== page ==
Why consumer has failed to be the king

THIS has reference to the editorial “Consumer not the king” (June 13). The editorial says that 82 per cent of the consumers are not aware of the Consumer Protection Act (CPA). This is a blessing in disguise. The other 18 per cent, who are aware of the CPA and also their rights and have approached consumer courts for redressal of their grievances, are a harassed lot as the decisions by consumer courts are neither speedy nor inexpensive.

I have filed two cases in a District Consumer Court. One of the cases which was filed in April 2002, is yet to be decided. Another one which was filed in August 1999 and decided by the District Consumer Court in January 2002, was challenged in the State Consumer Court in February 2002.

After 18 adjournments and an interval of four years, which required so many trips to Chandigarh involving a lot of expenditure and wastage of time and energy, the case is still awaiting its first hearing. It may take another five years to be finally decided by the National Consumer Court and many more years for the execution of the order.

These courts, more or less, are functioning like ordinary civil courts. There is no use of going to these courts till the amendments made are really implemented in letter and spirit which is a Herculean task in the existing circumstances.

Dr S.C. SINGHAL, Karnal



The consumer courts have failed because these are also manned by retired judicial officers who cannot change their fixed mindset. The procedure evolved by these presiding officers is no different from that of the civil courts.

For instance, consumer courts require the complainant to file six typed copies of the complaint along with a postal order of Rs 100. Two typed copies of written arguments should also be furnished. All this forces a person to take the help of an advocate. The time schedule for the disposal of a complaint is never adhered to, as provided for in the Consumer Protection Act. Consequently, the very purpose for which these courts have been set up is defeated.


US troops must leave Iraq

US President George Bush should order his troops to leave Iraq unconditionally on humanitarian grounds. The killings in Iraq must end as Iraqis have the fundamental right to live in their homeland without fear from the US, UK or any other European country.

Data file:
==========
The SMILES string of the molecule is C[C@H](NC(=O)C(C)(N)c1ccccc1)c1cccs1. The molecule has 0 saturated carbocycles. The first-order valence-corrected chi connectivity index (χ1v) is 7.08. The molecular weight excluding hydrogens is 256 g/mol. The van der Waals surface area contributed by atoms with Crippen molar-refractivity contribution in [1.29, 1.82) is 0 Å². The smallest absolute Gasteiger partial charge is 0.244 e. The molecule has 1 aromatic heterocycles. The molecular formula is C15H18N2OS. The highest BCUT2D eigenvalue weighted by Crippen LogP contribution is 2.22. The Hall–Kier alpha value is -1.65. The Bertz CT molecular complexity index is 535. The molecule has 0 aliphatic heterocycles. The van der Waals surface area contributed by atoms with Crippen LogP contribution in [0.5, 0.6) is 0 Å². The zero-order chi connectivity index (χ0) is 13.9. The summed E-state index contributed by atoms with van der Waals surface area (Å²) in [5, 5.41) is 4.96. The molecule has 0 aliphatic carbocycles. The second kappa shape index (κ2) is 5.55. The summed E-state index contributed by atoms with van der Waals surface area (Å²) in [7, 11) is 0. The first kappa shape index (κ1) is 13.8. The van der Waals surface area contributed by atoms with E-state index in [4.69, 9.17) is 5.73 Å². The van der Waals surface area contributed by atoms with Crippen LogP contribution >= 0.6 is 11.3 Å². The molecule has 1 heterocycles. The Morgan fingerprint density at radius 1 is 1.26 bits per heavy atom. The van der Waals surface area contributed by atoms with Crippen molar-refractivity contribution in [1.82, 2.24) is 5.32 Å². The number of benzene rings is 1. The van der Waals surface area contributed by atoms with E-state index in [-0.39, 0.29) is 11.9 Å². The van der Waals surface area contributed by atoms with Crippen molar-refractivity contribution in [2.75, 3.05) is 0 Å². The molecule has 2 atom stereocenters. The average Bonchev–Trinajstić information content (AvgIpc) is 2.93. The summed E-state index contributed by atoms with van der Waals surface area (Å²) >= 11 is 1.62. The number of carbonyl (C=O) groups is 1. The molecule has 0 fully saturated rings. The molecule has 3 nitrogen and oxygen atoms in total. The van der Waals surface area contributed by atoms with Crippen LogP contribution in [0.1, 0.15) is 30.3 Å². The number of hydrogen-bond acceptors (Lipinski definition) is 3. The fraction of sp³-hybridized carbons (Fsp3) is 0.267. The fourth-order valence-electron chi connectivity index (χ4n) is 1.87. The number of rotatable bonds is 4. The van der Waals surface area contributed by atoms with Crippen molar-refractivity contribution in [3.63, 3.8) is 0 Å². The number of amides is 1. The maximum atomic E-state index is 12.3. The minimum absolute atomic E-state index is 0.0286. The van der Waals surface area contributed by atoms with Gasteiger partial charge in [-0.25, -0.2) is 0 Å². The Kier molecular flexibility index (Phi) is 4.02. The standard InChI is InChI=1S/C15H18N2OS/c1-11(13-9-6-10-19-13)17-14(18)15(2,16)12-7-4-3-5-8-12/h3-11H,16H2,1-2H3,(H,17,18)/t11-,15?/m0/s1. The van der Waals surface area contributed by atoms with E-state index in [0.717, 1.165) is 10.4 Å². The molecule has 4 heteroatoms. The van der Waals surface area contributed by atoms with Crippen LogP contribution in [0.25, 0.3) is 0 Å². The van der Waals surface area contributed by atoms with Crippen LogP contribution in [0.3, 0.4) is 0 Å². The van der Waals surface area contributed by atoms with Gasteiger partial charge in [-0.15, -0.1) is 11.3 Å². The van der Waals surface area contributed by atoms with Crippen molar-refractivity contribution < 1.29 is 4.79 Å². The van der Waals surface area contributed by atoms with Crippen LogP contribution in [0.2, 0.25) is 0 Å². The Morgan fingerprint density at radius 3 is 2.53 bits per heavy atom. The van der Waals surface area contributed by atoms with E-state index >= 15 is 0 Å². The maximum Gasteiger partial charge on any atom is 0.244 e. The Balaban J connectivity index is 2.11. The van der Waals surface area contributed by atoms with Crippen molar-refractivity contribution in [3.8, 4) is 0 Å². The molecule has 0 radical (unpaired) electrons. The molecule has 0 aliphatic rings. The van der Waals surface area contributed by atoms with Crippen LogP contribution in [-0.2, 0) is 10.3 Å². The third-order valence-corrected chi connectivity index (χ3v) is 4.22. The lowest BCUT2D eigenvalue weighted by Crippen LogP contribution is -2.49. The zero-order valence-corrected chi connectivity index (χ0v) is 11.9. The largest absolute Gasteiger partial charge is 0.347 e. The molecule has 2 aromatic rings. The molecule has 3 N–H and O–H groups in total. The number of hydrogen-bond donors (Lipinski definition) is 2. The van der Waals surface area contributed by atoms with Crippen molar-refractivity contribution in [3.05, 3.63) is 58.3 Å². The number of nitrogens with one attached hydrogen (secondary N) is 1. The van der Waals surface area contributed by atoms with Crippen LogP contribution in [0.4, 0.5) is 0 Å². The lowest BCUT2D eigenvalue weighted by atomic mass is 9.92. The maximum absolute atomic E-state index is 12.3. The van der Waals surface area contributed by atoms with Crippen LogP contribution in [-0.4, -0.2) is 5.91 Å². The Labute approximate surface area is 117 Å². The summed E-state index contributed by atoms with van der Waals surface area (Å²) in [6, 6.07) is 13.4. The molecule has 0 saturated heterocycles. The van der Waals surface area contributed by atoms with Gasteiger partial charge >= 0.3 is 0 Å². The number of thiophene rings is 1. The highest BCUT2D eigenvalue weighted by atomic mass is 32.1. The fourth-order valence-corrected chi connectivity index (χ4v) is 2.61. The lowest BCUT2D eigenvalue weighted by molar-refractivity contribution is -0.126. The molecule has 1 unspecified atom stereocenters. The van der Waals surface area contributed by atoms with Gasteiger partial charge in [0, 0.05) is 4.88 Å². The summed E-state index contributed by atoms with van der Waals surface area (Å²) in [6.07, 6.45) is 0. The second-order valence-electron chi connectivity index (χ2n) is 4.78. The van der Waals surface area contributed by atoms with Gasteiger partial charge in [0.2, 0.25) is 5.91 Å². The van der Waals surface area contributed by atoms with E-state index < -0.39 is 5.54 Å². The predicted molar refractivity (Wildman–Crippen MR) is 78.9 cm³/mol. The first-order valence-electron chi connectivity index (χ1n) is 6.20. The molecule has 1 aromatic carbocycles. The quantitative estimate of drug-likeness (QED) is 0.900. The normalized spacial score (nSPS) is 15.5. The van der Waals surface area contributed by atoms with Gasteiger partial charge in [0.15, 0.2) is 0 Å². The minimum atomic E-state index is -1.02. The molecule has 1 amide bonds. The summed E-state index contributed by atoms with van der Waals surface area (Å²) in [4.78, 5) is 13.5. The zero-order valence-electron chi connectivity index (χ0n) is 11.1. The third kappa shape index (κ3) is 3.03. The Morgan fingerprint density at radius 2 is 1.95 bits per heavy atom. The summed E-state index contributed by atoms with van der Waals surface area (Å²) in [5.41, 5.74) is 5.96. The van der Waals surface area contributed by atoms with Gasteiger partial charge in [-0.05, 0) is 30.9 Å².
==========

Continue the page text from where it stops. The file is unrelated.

Similarly, peace loving countries should take serious note of the US’ recent intervention in Iran, overlooking America’s own highly developed nuclear projects. According to UN figures, about one-fifth of the world’s population or over one billion do not have even one meal a day, shelter, clothes and medicines. Why cannot big countries use the funds they deploy on nuclear projects for eliminating hunger and deprivation in the world?

A.T. MATHEW, Rohini, Delhi


New IT form

One fails to understand the need for replacing the Income Tax form F2, when Saral forms are very convenient for the assesses. One will require the help of a tax consultant to fill up the new form and this involves payment of fee. Anyway, I am happy that the Centre has decided to continue Saral forms for use by certain categories of assesses including senior citizens whose income is not taxable after some benefits and exemptions. They are also left with the option of using either of the two forms.

N.C. CHOPRA, Chandigarh


I endorse the views in the editorial “Complicating Saral” (June 8). Notwithstanding the Centre’s decision to rescind the earlier order and allow Saral forms, the decision regarding the new form was taken in haste. The government cannot expect the common taxpayer to seek the help of tax consultants to fill up the new form. The government should try to help the people and not harass them even on a matter pertaining to tax collection.

M.L. SINHA, Banga (Nawanshahr)

Dedicated team

I have a word of appreciation for the doctors in the PGI, Chandigarh. My parents have been through a number of complicated surgeries. And each time, one has been awe-struck by the untiring efforts and compassionate attitude of the doctors treating them.

In sharp contrast is the attitude of a five-star hospital, where for a hefty fee the doctor strides in for a cursory one-minute look-over, intones the routine “eat, walk, take medicine” orders and that’s about it.

Dr IQBAL JUDGE, Chandigarh

Love of monsoon

If the monsoon fails, the Indian economy fails. This is how an eminent Indian economist has described the immense importance of a good monsoon for the country. The late James Cameron of The Guardian, in his book, Indian Summer has narrated the love and romance of the monsoon. Touch wood, weathermen have promised a good monsoon this year!

SANJEEV, Kurukshetra

Postal blues

The Nabha Post office at Anaj Mandi does not seem to be working well. The Sub Post Master has entrusted the task of maintaining the savings schemes records to an unauthorised person. Senior officials of the department should investigate and put the working of the post office in order.


No revenue stamps

The Department of Post, Government of India, has stopped the sale of revenue stamps from the post offices in Haryana. The general public are finding it difficult to go to stamp vendors who are available in the mini secretariats only.

Haryana Chief Minister Bhupinder Singh Hooda should use his good offices and prevail upon the Centre to ensure resale of revenue stamps by the post offices in the state for the convenience of the public.

V.M. SETH, Sonepat



HOME PAGE | Punjab | Haryana | Jammu & Kashmir | Himachal Pradesh | Regional Briefs | Nation | Opinions |
| Business | Sports | World | Mailbag | Chandigarh | Ludhiana | Delhi |
| Calendar | Weather | Archive | Subscribe | Suggestion | E-mail |